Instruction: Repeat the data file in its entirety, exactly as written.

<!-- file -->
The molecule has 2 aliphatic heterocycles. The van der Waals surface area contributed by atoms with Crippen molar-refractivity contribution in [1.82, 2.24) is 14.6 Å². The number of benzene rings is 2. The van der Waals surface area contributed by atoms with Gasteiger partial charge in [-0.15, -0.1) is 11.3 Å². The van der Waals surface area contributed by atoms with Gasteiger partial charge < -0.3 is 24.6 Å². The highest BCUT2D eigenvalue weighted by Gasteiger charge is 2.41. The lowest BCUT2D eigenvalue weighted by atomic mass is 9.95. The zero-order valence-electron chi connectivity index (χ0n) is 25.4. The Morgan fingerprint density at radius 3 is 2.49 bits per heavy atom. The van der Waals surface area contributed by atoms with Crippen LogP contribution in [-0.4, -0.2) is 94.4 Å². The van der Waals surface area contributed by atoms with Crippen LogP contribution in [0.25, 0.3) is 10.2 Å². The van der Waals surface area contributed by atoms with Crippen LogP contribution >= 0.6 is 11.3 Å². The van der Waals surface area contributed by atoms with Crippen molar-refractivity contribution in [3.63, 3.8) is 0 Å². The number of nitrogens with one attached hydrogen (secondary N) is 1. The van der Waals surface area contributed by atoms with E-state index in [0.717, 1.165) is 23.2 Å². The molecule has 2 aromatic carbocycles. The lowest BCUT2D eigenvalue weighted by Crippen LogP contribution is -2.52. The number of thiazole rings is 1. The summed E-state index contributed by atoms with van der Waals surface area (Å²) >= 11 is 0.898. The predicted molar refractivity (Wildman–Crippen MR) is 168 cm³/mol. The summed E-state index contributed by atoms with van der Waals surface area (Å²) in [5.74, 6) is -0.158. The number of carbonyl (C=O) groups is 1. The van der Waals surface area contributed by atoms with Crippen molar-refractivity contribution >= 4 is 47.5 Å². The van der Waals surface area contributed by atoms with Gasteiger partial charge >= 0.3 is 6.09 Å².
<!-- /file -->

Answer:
The molecule has 2 aliphatic heterocycles. The van der Waals surface area contributed by atoms with Crippen molar-refractivity contribution in [1.82, 2.24) is 14.6 Å². The number of benzene rings is 2. The van der Waals surface area contributed by atoms with Gasteiger partial charge in [-0.15, -0.1) is 11.3 Å². The van der Waals surface area contributed by atoms with Gasteiger partial charge < -0.3 is 24.6 Å². The highest BCUT2D eigenvalue weighted by Gasteiger charge is 2.41. The lowest BCUT2D eigenvalue weighted by atomic mass is 9.95. The zero-order valence-electron chi connectivity index (χ0n) is 25.4. The Morgan fingerprint density at radius 3 is 2.49 bits per heavy atom. The van der Waals surface area contributed by atoms with Crippen LogP contribution in [-0.4, -0.2) is 94.4 Å². The van der Waals surface area contributed by atoms with Crippen LogP contribution in [0.25, 0.3) is 10.2 Å². The van der Waals surface area contributed by atoms with Crippen LogP contribution >= 0.6 is 11.3 Å². The van der Waals surface area contributed by atoms with Crippen molar-refractivity contribution in [3.63, 3.8) is 0 Å². The number of nitrogens with one attached hydrogen (secondary N) is 1. The van der Waals surface area contributed by atoms with E-state index in [0.717, 1.165) is 23.2 Å². The molecule has 2 aromatic carbocycles. The lowest BCUT2D eigenvalue weighted by Crippen LogP contribution is -2.52. The number of thiazole rings is 1. The summed E-state index contributed by atoms with van der Waals surface area (Å²) >= 11 is 0.898. The predicted molar refractivity (Wildman–Crippen MR) is 168 cm³/mol. The summed E-state index contributed by atoms with van der Waals surface area (Å²) in [5.74, 6) is -0.158. The number of carbonyl (C=O) groups is 1. The van der Waals surface area contributed by atoms with Crippen molar-refractivity contribution >= 4 is 47.5 Å². The van der Waals surface area contributed by atoms with Gasteiger partial charge >= 0.3 is 6.09 Å².